Apple has been forced to completely redesign the MagSafe power adapter for its MacBook Pro laptops. The plans come after a litany of complaints from users and a number of incidents which have seen the adapter's cables fray, spark, melt and even catch fire. The existing 85W adapter is currently no longer available to buy from the online Apple UK Store.
The MagSafe adapter has been in trouble almost since its inception. Users have complained of poor strain relief on the cables at both the power adapter end, and also where the cable meets the MagSafe connection, says AppleInsider.
MagSafe, in case you don't know, is a magnetic power connector that has been designed to automatically disconnect itself if the cable is pulled. Handy if you don't want your laptop to end up on the floor if the cable gets snagged.
MagSafe or not?
Users have also complained that the magnetic pins on the MagSafe connector don't always engage properly. And others complain that the power indicator line on the MagSafe connector - which glows orange when the battery is being charged, and green when it's full - doesn't work properly either.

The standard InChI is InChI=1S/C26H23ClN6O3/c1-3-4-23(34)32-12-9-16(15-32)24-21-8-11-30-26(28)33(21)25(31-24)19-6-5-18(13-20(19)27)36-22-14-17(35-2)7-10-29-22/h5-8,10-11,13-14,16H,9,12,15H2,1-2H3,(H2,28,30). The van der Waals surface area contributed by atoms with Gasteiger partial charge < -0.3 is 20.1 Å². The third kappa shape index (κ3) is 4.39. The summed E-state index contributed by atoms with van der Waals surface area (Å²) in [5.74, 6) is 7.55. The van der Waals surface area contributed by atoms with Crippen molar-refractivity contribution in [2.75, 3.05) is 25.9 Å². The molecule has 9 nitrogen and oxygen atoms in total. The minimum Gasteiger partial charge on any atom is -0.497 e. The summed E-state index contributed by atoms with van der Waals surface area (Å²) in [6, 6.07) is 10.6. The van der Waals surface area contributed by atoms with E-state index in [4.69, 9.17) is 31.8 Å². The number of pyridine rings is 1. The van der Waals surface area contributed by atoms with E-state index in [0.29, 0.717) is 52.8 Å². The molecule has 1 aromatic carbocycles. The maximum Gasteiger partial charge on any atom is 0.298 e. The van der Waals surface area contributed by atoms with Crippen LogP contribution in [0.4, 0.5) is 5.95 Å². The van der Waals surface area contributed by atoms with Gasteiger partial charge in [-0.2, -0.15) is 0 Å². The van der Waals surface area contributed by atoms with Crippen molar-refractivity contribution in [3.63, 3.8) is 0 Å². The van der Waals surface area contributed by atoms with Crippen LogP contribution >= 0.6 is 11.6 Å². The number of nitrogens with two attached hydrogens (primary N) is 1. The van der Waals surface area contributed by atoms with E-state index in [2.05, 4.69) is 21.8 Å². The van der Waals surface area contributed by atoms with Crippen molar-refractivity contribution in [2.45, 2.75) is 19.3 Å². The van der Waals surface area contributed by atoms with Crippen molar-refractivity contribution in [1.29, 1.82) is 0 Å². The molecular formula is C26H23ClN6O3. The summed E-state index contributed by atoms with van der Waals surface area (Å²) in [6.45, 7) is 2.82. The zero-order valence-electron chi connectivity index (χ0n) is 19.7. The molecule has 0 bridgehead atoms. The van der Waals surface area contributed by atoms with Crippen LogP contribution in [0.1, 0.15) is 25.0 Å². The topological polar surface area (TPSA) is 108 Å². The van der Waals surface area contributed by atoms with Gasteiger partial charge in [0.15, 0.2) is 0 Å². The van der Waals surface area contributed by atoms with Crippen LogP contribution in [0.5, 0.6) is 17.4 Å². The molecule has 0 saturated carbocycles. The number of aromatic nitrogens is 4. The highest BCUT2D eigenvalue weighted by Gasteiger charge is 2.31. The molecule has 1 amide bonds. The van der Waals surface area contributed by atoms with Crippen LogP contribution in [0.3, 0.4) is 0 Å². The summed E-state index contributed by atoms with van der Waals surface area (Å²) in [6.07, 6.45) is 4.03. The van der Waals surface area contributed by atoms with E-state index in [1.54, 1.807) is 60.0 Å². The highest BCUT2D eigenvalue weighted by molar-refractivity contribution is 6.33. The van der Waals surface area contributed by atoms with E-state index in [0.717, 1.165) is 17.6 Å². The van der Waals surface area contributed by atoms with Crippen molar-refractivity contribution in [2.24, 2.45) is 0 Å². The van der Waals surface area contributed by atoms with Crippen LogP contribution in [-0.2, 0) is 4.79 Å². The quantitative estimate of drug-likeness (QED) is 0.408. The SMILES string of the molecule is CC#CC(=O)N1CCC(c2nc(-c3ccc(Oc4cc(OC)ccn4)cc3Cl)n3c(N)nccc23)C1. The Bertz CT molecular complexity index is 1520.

The 85W adapter for the MacBook Pro isn't the only one affected. Dozens of MacBook owners are also complaining about the 60W version, which has an identical design, on the UK Apple Store. Here's one example from user JP:
"I have had a Macbook for 12 months now. I have just bought my third power adaptor. They are ludicrously expensive, terribly designed and plain dangerous! My first one broke as the wires became bare through no more than usual use. My second one burned through the wire casing and shorted... Lets see what happens this time. Thirs time lucky? It better be as I dread to think what's next!!"
Another user - LJ - writes:
"I have had my laptop for 18 months and this will be the 4th that I have bought. This product is overpriced and next to useless. It just stops working though one had obviously overheated. To be honest it's rubbish."
Users are vehemently critical of Apple because damage to the adapter often isn't covered either by Apple's 12 month standard warranty, or the three year AppleCare one. Instead it's seen as normal wear and tear, forcing users to hand over £59 every time they need a replacement.
It's not yet clear whether MacBook Pro users will be offered the new MagSafe Power Adapter free of charge as part of some kind of safety recall. We think it would be a good idea, and would help salvage Apple's reputation for good design and build quality.